People from all around the world will be congregating to celebrate the arrival of a new year — which is stressing out law enforcement everywhere, especially given ramped-up fears after the attacks in Paris.
There will be more than 6,000 police officers stationed in Times Square, which millions of people will descend upon for the chance to stand only blocks away from Ryan Seacrest and watch a giant shiny ball drop a few feet. There have been no credible threats against New York City, per Mayor Bill de Blasio, but the city just wants to be extra careful. “We are the best prepared city in the country, the best prepared city to prevent terrorism and to deal with any event that could occur,” he said on Tuesday. “There’ll be obvious security measures you will see, and a number of measures you won’t see. What we can assure you is that preparations are extraordinary.” NYPD chief of department James O’Neill added that “there’ll be hundreds of traffic agents, plus additional mobile cameras, chemical and radiation detectors. Specially trained police dogs sniffing for traces of explosives, cops on horseback, police helicopters and police boats.”
No one will be able to bring backpacks to Times Square.
Despite the fact that a significant number of people attending the Times Square festivities will be paid to be there, NYPD commissioner Bill Bratton said on Morning Joe that everyone should “come on down [because] we’re going to have the best party in the world.”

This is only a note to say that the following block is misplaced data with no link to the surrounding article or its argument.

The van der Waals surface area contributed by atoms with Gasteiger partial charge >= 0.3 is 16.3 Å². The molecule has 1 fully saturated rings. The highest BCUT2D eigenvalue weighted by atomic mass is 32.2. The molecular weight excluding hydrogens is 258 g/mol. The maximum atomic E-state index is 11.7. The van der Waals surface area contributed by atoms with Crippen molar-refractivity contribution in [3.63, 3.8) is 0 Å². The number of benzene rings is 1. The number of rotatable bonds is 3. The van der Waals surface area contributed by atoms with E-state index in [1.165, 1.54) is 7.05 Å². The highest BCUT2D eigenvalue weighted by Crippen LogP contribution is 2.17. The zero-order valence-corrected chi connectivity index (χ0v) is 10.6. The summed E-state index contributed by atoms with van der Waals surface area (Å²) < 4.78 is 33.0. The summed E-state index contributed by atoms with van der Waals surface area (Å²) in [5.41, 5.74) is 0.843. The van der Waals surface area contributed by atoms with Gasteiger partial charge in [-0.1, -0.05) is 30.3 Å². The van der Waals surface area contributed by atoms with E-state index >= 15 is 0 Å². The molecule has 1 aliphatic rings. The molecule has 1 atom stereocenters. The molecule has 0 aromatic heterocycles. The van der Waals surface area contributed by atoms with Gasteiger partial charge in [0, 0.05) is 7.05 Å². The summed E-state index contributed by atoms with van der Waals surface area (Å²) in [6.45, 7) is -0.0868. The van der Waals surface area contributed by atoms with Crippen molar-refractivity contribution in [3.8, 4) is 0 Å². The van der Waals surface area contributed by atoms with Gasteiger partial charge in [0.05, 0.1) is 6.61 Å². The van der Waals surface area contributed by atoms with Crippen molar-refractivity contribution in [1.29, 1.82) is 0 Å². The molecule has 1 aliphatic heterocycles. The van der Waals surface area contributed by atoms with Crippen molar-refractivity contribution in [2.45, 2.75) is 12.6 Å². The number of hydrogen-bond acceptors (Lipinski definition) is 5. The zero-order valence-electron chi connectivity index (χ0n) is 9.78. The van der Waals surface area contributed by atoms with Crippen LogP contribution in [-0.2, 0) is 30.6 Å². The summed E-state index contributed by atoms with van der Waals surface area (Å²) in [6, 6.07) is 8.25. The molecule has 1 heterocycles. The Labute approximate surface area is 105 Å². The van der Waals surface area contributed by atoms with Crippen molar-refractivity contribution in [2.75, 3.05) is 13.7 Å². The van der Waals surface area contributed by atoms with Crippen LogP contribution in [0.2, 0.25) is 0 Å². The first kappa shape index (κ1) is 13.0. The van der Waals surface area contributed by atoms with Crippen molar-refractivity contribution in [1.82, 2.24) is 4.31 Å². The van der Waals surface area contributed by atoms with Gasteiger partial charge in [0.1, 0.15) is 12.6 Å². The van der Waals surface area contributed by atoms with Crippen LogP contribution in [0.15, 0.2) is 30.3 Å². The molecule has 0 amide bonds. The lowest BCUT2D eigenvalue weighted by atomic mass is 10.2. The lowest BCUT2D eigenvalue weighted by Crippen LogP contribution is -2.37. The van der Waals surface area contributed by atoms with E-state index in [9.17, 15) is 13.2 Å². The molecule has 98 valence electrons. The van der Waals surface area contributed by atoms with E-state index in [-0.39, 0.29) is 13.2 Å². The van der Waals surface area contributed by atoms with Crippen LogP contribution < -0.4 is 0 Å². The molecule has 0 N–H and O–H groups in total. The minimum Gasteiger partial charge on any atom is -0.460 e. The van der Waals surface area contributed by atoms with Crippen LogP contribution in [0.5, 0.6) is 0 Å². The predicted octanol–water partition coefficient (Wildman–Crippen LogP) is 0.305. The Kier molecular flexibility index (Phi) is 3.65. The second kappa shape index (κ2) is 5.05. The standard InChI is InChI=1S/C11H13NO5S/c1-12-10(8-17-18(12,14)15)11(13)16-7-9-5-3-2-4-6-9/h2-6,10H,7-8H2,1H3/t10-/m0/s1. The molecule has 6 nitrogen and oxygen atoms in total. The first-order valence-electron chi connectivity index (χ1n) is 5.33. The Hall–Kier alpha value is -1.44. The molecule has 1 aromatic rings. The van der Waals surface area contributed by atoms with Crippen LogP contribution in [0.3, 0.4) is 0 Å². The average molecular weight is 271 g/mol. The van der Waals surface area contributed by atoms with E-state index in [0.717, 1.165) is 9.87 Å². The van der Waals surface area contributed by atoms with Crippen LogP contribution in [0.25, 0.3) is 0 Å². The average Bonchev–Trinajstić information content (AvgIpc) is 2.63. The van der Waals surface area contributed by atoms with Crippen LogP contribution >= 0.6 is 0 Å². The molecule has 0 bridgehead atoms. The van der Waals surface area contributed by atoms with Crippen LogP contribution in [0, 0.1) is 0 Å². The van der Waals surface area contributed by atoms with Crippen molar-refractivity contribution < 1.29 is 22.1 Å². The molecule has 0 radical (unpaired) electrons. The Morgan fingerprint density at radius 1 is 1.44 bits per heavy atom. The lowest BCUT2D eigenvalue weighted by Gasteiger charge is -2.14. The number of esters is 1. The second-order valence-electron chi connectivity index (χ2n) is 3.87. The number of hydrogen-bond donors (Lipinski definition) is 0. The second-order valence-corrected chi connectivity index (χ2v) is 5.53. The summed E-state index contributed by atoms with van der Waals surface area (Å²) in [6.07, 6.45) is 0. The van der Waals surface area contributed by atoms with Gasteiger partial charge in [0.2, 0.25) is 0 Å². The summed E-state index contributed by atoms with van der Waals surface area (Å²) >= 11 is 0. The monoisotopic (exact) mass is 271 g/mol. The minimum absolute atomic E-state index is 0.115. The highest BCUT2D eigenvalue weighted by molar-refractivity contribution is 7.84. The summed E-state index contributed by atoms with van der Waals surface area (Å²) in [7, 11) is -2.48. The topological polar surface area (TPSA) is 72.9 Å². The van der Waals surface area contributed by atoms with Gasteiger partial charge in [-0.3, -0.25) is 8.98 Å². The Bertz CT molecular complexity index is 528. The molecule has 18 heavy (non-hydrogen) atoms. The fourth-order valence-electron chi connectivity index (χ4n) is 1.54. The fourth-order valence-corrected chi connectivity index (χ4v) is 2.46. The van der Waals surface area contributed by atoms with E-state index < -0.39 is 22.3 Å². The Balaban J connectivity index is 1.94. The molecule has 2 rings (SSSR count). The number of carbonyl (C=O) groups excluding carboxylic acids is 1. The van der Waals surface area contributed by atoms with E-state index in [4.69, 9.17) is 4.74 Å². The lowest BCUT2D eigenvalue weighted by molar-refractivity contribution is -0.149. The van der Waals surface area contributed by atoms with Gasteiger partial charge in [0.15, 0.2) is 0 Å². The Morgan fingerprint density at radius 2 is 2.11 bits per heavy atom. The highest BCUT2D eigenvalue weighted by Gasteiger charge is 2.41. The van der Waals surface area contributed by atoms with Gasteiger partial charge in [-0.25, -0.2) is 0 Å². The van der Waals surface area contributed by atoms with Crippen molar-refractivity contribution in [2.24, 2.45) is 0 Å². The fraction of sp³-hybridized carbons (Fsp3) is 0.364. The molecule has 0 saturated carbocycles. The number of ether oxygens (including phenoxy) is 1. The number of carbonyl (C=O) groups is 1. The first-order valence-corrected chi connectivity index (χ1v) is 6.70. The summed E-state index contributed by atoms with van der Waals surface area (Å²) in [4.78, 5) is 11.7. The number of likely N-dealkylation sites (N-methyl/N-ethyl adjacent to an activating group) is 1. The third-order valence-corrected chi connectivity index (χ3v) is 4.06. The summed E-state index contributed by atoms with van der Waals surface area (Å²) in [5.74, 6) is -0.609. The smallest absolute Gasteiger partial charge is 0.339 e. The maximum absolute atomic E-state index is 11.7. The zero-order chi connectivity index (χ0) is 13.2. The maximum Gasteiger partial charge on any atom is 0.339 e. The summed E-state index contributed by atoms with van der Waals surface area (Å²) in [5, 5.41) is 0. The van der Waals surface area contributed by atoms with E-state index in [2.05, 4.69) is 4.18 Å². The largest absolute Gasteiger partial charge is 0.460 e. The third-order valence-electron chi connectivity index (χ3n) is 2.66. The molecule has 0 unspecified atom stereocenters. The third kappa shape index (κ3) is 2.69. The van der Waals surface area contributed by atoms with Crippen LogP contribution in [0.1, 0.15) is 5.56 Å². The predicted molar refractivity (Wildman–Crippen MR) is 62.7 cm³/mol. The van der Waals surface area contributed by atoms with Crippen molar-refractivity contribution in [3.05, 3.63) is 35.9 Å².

In Brussels, where two people were arrested this week for allegedly planning a New Year’s attack, fireworks have been canceled. Fireworks were also canceled in Paris, where there will be “a very significant presence” of security forces. Plenty of people plan on partying anyway. One person told EuroNews, “We still think about the attacks, but you have to ignore all that and just live your life. Our life. We’ll be there on December 31.”
London plans on keeping its fireworks but will also deploy 3,000 police officers to the festivities. In Madrid, the metro station at Puerta del Sol — where thousands of people usually celebrate New Year’s — will be closed today and tomorrow. According to Deutsche Welle, “backpacks, bags, suitcases, folding chairs, glass bottles, fireworks, megaphones, and laser pointers” have all been banned from festivities near the Brandenburg Gate in Berlin. Security is tight in Morocco, too, a country that depends on tourism revenue — and hasn’t dealt with an extremist attack since 2011.
On Wednesday, Turkey arrested two alleged Islamic State militants who were believed to be plotting a bombing in Ankara this week.
After Christmas, Austria warned its neighbors that a “friendly” intelligence service told them about a possible attack — a shooting or bombing — in European capitals before the end of the year.
Plenty of other places in the states are also getting ready for tomorrow by upping security. In Las Vegas, officials are telling partiers to not bring backpacks or strollers to the Strip. According to the AP, “tips from the community about suspicious activity have tripled since the Paris attacks but there have been no credible threats.”
In Pasadena, security has also been beefed up in preparation of the Rose Bowl and Rose Parade, where “federal personnel will be employing a variety of explosive-detection methods, as well as at key venues across the city from bomb-sniffing dogs to sophisticated devices that register even minute amounts of radiation,” according to a DHS special agent in Los Angeles, per CBS News.
As in all of the other places mentioned above, there have reportedly been no credible threats. In Bangladesh, however, the U.S. embassy has been warning about possible attacks against hotels, per CNN. In Dhaka, the capital, outdoor parties will be banned tomorrow night.